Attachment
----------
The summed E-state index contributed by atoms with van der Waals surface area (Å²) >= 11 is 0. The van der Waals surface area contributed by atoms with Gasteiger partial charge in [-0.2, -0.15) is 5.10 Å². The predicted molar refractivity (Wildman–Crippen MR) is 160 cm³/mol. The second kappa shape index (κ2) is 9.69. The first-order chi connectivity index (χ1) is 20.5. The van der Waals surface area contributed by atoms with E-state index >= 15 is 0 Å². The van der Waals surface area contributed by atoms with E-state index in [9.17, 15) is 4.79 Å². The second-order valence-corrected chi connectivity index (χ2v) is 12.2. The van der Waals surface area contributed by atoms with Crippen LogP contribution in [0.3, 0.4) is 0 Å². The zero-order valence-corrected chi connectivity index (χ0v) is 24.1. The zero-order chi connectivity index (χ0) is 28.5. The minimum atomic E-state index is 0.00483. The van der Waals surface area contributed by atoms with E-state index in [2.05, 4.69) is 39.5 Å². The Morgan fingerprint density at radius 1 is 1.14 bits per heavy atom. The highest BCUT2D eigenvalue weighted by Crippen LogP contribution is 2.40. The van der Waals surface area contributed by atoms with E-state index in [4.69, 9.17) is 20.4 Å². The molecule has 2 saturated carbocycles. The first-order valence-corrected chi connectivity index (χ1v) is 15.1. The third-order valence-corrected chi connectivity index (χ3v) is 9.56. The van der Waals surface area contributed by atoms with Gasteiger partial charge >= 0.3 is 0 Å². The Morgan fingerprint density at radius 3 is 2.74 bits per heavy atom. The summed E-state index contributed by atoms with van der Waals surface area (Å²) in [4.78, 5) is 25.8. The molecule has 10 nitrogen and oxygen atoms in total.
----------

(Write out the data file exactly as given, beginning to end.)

The summed E-state index contributed by atoms with van der Waals surface area (Å²) >= 11 is 0. The van der Waals surface area contributed by atoms with Gasteiger partial charge in [-0.2, -0.15) is 5.10 Å². The predicted molar refractivity (Wildman–Crippen MR) is 160 cm³/mol. The second kappa shape index (κ2) is 9.69. The first-order chi connectivity index (χ1) is 20.5. The van der Waals surface area contributed by atoms with E-state index >= 15 is 0 Å². The van der Waals surface area contributed by atoms with E-state index in [9.17, 15) is 4.79 Å². The second-order valence-corrected chi connectivity index (χ2v) is 12.2. The van der Waals surface area contributed by atoms with Crippen LogP contribution in [0.3, 0.4) is 0 Å². The zero-order valence-corrected chi connectivity index (χ0v) is 24.1. The zero-order chi connectivity index (χ0) is 28.5. The minimum atomic E-state index is 0.00483. The van der Waals surface area contributed by atoms with E-state index in [2.05, 4.69) is 39.5 Å². The Morgan fingerprint density at radius 1 is 1.14 bits per heavy atom. The highest BCUT2D eigenvalue weighted by Crippen LogP contribution is 2.40. The van der Waals surface area contributed by atoms with E-state index in [4.69, 9.17) is 20.4 Å². The molecule has 2 saturated carbocycles. The first-order valence-corrected chi connectivity index (χ1v) is 15.1. The third-order valence-corrected chi connectivity index (χ3v) is 9.56. The van der Waals surface area contributed by atoms with Gasteiger partial charge >= 0.3 is 0 Å². The Morgan fingerprint density at radius 3 is 2.74 bits per heavy atom. The summed E-state index contributed by atoms with van der Waals surface area (Å²) in [4.78, 5) is 25.8. The molecule has 10 nitrogen and oxygen atoms in total.